I don't take issue with anything you've said; however, there's more to the 'tool' than the table and without first reading the supporting narrative it's value is greatly diminished. In fact, this note appears right under the table to drive home that point:
Originally Posted by Onegun
Before using this tool you must first read the Estimating Tool Instructions & Pricing Considerations.
Case in point, the 2004 Trek T2000 with it's $3,299 MSRP
Your suggested fair market formula is 2/3'ds of MSRP, or $2,177 and to get there you suggest making an offer of $1,977. Not a bad strategy.
The 'tool' spits out a set of three different values for this tandem based on it's current replacement value.
Based on the narrative, a 2004 Trek T2000 that had not been upgraded would fall into the Medium Range because of the technology jump that's already been noted. For example, here is the description of how the three ranges should be applied and that would logically take you to the medium range.
B. USING THE HIGH, MID, AND LOW RANGE: A tandem's fair market value is greatly affected by its present condition. To use this tool a subjective assessment of the tandem must be categorized using one of the three ranges provided. The ranges are not absolute price points, so the final agreed upon sales price could easily fall within or even outside the suggested ranges when special circumstances apply. Please note, tandems and bicycles take a huge reduction on their fair market value at the time of re-sale since manufacturer's warranties are only valid for the original purchaser/owner. This reduction is reflected in the first depreciation figure shown for the current year and all subsequent years since the warrantee expires whenever the tandem is re-sold by the original owner.
The following describe the three ranges:
a). HIGH RANGE: High range implies the tandems are exceptional examples of a builder's work that have been properly maintained, kept current with regard to components and both the frame and components are cosmetically in "good" to "excellent" condition. There should be no mechanical flaws or performance issues with the tandem and the tires should be in good repair. In summary, this would be an exceptional tandem that has been meticulously maintained, has low mileage and is fitted with current components (See 2C, below, regarding Technology Jumps).
b). MID RANGE: Mid range assumes the tandem is a good example of a builders standard product offering for that particular model year that has received proper maintenance and has either the original components or perhaps some upgrades. The frame and components should be in cosmetically good condition for the amount of mileage accumulated on the frame. Mileage should not be excessive. Minor blemishes are to be expected. There should be no mechanical flaws or performance issues and the tires should be in good repair.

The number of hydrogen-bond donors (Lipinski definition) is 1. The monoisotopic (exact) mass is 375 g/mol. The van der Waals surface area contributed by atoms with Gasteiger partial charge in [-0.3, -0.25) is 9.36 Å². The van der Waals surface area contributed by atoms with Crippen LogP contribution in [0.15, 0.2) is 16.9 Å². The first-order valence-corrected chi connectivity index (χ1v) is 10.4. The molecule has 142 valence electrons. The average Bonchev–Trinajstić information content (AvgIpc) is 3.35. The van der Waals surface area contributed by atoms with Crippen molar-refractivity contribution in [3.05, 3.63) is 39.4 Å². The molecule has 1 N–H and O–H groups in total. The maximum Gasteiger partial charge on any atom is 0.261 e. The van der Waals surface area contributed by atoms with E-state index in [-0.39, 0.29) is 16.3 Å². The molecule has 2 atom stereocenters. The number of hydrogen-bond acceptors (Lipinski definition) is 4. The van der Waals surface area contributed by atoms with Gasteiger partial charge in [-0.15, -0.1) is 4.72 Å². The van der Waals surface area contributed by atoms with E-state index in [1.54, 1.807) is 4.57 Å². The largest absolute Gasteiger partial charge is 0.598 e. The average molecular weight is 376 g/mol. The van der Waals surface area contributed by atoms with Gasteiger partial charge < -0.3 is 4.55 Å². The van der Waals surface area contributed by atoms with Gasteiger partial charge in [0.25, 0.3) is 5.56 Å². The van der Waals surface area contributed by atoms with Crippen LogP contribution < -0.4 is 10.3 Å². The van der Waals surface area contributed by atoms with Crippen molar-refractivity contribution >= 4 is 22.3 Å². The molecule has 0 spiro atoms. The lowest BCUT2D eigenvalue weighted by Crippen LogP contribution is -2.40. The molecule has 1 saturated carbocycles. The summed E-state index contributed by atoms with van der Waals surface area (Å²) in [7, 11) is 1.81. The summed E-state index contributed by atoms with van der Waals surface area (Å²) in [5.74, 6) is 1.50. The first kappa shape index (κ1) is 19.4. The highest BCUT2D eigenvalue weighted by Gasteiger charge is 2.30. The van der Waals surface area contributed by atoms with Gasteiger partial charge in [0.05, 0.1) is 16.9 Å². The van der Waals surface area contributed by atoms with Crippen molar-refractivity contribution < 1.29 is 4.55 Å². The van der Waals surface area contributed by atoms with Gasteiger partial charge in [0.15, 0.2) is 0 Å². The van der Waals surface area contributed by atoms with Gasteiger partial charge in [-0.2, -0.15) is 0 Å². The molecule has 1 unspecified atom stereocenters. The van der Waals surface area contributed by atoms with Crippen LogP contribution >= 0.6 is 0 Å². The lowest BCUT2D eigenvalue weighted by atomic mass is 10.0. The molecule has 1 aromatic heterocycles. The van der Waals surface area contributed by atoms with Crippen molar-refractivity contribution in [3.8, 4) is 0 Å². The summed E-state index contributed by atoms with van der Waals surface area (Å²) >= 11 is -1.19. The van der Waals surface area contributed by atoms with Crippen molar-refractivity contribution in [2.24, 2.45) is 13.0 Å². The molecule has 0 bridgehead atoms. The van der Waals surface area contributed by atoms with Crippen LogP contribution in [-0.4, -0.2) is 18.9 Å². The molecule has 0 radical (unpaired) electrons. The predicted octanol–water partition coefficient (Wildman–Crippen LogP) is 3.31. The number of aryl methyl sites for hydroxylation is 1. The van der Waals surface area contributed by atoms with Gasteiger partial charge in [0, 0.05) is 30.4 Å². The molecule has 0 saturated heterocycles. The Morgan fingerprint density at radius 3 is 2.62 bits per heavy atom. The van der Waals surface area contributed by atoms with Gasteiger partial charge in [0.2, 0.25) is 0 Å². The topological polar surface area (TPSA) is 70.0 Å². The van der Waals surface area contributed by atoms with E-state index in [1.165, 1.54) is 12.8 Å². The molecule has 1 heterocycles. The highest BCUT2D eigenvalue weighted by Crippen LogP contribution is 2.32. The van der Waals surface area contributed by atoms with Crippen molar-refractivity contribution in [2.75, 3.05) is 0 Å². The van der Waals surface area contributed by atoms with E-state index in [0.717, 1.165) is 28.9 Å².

c). LOW RANGE: The low-range should also be used for any tandem that has seen extremely high mileage or infrequent maintenance and could be categorized as "well used" but still in good condition. The frame and components should be in cosmetically fair to good condition for the amount of mileage accumulated on the frame. Blemishes and perhaps a minor ding or two are to be expected in non-critical, low stress areas. There should be no mechanical flaws or performance issues and the tires should be in good repair.
2. OTHER CONSIDERATIONS THAT AFFECT PRICE:
C. TECHNOLOGY JUMPS: Every couple of years new technology will work its way into the mainstream tandem market that makes previous models "old" even if they are just last year's product. Key events that come to mind include the introduction of linear pull brakes, 9 speed gearing, integrated brake & shift levers (i.e., STI & Ergo), 1 1/8" headsets, disc brakes, carbon forks, 145mm and 160mm rear spacing, and other less dramatic changes. To infer the price of an "old" tandem drops dramatically assumes all buyers will find the technology or changes attractive. In many cases, this may be true. However, quite a few seasoned tandemists still prefer bar-end shifters to STI or Ergo, and have yet to see the need for 9 speed shifting. Therefore, when establishing the fair market value of the tandem these factors can be looked at in one of two ways. The "new-is-better" model would suggest an "old" tandem should be priced more along the low range to reflect its lack of current bicycle technology. The "don't change what isn't broken" model would suggest the same tandem be priced somewhere closer to the mid range since not everyone sees technology advancements as improvements.
It's not perfect by any stretch and is only intended to get folks "in the ball park". And, as you note, if you're lucky, diligent and patient some killer deals can often times be had. Ultimately, it all comes down to the premise that a tandem is actually worth what someone is willing to sell it for, or what someone else is willing to pay.